The three branches of the federal government routinely ignore the United States Constitution. During the period leading up to the November 2010 elections, citizens were incensed when candidates laughed off their constitutional inquiries.
These rebuffs from our fearless leaders, and wannabe leaders, were in no small part the reason the Tea Party grew so quickly and so successfully. Apparently, no one told us backwater rubes that the Constitution was irrelevant.
It is tempting to believe that, in the first years of our country, the federal government knew its place. That it was nothing more than a benign entity, happy with its role as defender of the states.
It is equally popular to blame the erosions of our most important document on the FDR administration. And yet, while that erosion did begin to pick up tremendous momentum under Roosevelt, the problem isn't with any particular administration. The trouble is with the very nature of government.
The nature of all government is to garner power unto itself.
The states created a written Constitution, with specifically enumerated powers, to counter what they knew to be this inherent flaw in all governments.
This is an exceptionally critical point. The states created the federal government to serve their needs in a very limited fashion. Not the other way around.
However, if you look at the situation today, there is little doubt that the masters (the states) are no longer in charge of their servant.
The First Problem Started With Our First President
I'm a fan of George Washington. It pains me to point out that the very first breach of our Constitution took place before the term of our first president had ended.
1794 saw what has since become known as the Whiskey Rebellion. The federal government wanted to place an excise tax on the alcohol farmers produced. The farmers fought back and Washington raised a militia to enforce the taxes. Our third president later repealed these laws.
The next breach, one far more egregious than the first, happened only four short years later. President John Adams signed what was known as the Alien and Sedition Act of 1798.
Without boring you with details, it allowed the government to deport aliens and imprison anyone who spoke out or wrote against the federal government.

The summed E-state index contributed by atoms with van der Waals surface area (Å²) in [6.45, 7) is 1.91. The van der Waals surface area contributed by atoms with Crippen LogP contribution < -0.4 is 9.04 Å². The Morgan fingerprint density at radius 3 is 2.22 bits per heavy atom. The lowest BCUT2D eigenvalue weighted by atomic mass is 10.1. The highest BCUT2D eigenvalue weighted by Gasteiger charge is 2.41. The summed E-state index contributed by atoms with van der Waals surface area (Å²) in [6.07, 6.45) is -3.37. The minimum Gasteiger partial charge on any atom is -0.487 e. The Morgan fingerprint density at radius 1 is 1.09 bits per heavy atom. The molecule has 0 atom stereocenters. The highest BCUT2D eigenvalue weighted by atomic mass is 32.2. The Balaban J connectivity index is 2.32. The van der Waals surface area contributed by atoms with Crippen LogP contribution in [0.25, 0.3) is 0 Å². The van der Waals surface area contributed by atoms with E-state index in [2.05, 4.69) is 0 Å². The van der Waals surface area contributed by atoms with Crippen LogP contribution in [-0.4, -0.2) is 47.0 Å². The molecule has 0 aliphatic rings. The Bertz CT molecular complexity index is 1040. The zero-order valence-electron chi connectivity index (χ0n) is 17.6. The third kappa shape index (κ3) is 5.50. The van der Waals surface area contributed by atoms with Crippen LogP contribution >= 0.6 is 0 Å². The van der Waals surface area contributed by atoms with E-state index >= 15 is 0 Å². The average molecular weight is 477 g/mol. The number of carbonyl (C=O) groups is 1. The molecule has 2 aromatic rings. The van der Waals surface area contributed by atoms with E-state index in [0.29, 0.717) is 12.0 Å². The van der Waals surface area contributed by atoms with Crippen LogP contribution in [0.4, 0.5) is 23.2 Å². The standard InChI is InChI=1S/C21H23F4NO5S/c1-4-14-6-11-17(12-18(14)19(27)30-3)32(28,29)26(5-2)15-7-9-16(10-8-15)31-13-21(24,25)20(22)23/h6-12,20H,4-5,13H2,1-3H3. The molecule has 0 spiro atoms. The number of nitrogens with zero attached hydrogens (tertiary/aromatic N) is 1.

You read that correctly. The U.S. Constitution was ratified in 1788, and just a decade later freedom of speech was nearly eliminated.
Lest you think I exaggerate, not only were newspaper editors fined, Congressman Matthew Lyon of Vermont was fined $1,000, arrested and jailed for a letter written to a friend (and one published in a newspaper criticizing President Adams).
Thomas Jefferson, then vice president, stood in staunch opposition to these clearly unconstitutional acts. He created an elegantly simple solution without calling for succession.
Jefferson drafted the Kentucky and Virginia Resolutions of 1798. Both documents said that it is the duty of the states to defend the liberties of their citizens, and each sovereign state, when the federal government oversteps its bounds.
[W]hensoever the general government assumes undelegated powers, its acts are unauthoritative, void, and of no force[.]
-- The Papers of Thomas Jefferson, 1798
You may link to the whole draft here.
In other words, if the federal government violates the Constitution, their actions are void AND the state must defend itself and its citizens against such actions.
Jefferson understood that it was the states' obligation and duty to interpose themselves between a federal government that will, by its very nature, routinely stray from the expressly limited powers as defined by the U.S. Constitution.